Previously we reported here that several members of Music Copyright Society of Kenya (MCSK) had filed a case in the Commercial Division of the High Court challenging a license pertaining to the caller ringback tones (CRBT) service known as “Skiza Tunes” owned by mobile network operator, Safaricom issued by the three music collective management organisations (CMOs) including MCSK.
While the outcome of this commercial suit is still pending, we have come across a recently delivered judgment in the case of Petition No. 350 of 2015 David Kasika & 4 Ors v. Music Copyright Society of Kenya in which several MCSK members alleged that the collection of royalties by MCSK under the CRBT license agreement in question violates their constitutional rights, that the making available of works for download on Safaricom’s CRBT service amounts to a private performance as such section 30A of the Copyright Act does not apply and thus the CMOs cannot collect royalties on behalf of its members as required under the section. Finally, the petition invited the court to weigh in on several damning allegations made regarding mismanagement by MCSK in its collection and distribution of members’ royalties.
H.E. Amb. Dr. Stephen Ndungu Karau, Ambassador and Permanent Representative deposits the instruments of accession to the 1991 Act of the UPOV Convention on behalf of the Republic of Kenya received by Dr. Francis Gurry Director-General World Intellectual Property Organization – April 11 2016 Geneva, Switzerland.
On May 11th 2016, the International Convention for the Protection of New Varieties of Plants (UPOV Convention) of December 2, 1961, as revised on March 19, 1991 entered into force in Kenya. As readers know, Kenya was the first country in Africa to join Union internationale pour la protection des obtentions végétales (UPOV) when it became a member on May 13th 1999 and subsequently domesticated the 1961 Act of the UPOV Convention in the Kenya Seed and Plant Varieties Act Cap 326.
Previously this blogger highlighted the recently adopted ARIPO Arusha Protocol and the draft SADC Protocol which are both modelled around UPOV 1991 standards. In this connection, the entering into force of UPOV 1991 in Kenya is a significant development for both plant breeders’ rights as well as farmers’ rights.
“…the mere lack of a legal regime in our jurisdiction that address the question image rights cannot be taken to mean that persons who suffer wrongs cannot seek redress from courts of law when in actual fact they are aggrieved.” – Hon. Justice Peter Adonyo in Asege Winnie v. Opportunity Bank (U) Ltd & Anor  UGCOMMC 39
This blogger has come across a recent High Court judgment from Uganda in the case of Asege Winnie v. Opportunity Bank (U) Ltd & Anor  UGCOMMC 39 which sheds new light on the emerging topic of personality rights and protection of image rights, which is not catered for in a perfect “unified” legal system but rather in a combination of rights and causes of action under the Constitution, common law and various statutes on intellectual property, defamation and consumer protection.
Previously, this blogger reported here that the High Court had suspended the coming into force of the Tobacco Control Regulations 2014 made by the Cabinet Secretary for Health scheduled to take effect on 1st June 2015. Recently in the case of British American Tobacco Kenya Ltd v Cabinet Secretary for the Ministry of Health & 4 others  eKLR, Lady Justice Mumbi Ngugi (known to many readers for her landmark decision on anti-counterfeit law and access to medicines here) delivered a judgment at the High Court dismissing claims by ‘Big Tobacco’ that their constitutional rights including intellectual property (IP) rights are being violated by the new Tobacco Regulations.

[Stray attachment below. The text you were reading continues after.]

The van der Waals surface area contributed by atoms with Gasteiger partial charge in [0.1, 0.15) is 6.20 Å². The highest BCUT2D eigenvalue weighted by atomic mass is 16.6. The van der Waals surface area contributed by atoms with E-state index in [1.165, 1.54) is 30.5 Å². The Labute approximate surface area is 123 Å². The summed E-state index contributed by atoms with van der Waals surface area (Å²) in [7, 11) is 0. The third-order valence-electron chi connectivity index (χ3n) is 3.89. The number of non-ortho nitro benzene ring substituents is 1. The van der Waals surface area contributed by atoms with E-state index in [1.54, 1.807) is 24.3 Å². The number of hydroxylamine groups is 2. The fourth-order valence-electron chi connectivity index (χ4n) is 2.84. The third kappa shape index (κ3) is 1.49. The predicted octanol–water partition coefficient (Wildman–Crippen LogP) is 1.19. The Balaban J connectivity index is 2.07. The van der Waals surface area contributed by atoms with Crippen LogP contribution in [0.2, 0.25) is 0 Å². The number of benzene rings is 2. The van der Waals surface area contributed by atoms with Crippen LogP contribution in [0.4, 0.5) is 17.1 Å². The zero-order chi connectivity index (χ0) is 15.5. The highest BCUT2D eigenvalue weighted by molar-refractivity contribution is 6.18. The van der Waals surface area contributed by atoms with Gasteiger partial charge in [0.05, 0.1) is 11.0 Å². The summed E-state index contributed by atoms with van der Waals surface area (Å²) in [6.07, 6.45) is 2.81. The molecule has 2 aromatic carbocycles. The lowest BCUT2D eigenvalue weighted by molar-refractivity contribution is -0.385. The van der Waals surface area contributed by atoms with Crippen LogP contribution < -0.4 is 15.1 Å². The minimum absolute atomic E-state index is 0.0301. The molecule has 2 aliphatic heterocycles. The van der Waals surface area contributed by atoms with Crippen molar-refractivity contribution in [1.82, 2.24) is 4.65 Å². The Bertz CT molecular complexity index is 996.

The High Court recently delivered its judgment in the case of Vivo Energy Kenya Limited v Kenya Revenue Authority  eKLR holding that the Commissioner of Domestic Taxes erred for concluding that a non-exclusive and non-transmissible license to use “Shell” trade marks was a sale of a property giving rise to royalty within the meaning of Section 2 of the Income Tax Act and hence chargeable to tax.
In a recently delivered High Court ruling in the case of Hero MotoCorp Limited v. Esteem Motors Limited & 2 Ors Misc. Cause No. 37 of 2014, Lady Justice Flavia Senoga Anglin sitting alone in the Commercial Division directed the Registrar of Trade Marks at Uganda Registration Services Bureau (URSB) to cancel and expunge from the Trade Marks Register four trade marks namely “Karizma”, “Hunk”, “Glamour” and “Splendor” registered by the first respondent – Esteem on two grounds namely, prior registration by the Applicant – Hero in India and non-use of the trademarks by Esteem in Uganda.
In its ruling, the Ugandan High Court cited with approval a number of rulings by Kenya’s Registrar of Trade Marks at Kenya Industrial Property Institute (KIPI). This blogpost is a brief summary of the facts and reasoning of the court in this case.
In a recently reported ruling in the case of LRC Products Limited v Metro Pharmaceuticals Limited  eKLR, the High Court dismissed an application by the plaintiff for an injunction restraining the defendant from importing, packaging, supplying, selling or offering for sell, distributing or otherwise dealing with the ‘Durex” products. The plaintiff had also sought orders to enter into the Defendant’s premises and seize all products or packaged products bearing the Plaintiff’s trademark, or similar trademark and further, seize records of purchases and sales, invoices and any other documents which constitute or would constitute evidence necessary to substantiate its cause of action.
As a result of this ruling, a trade mark will not be infringed by the importation into or distribution, sale or offering for sale, in Kenya of goods to which the trade mark has been applied by or with the consent of the proprietor.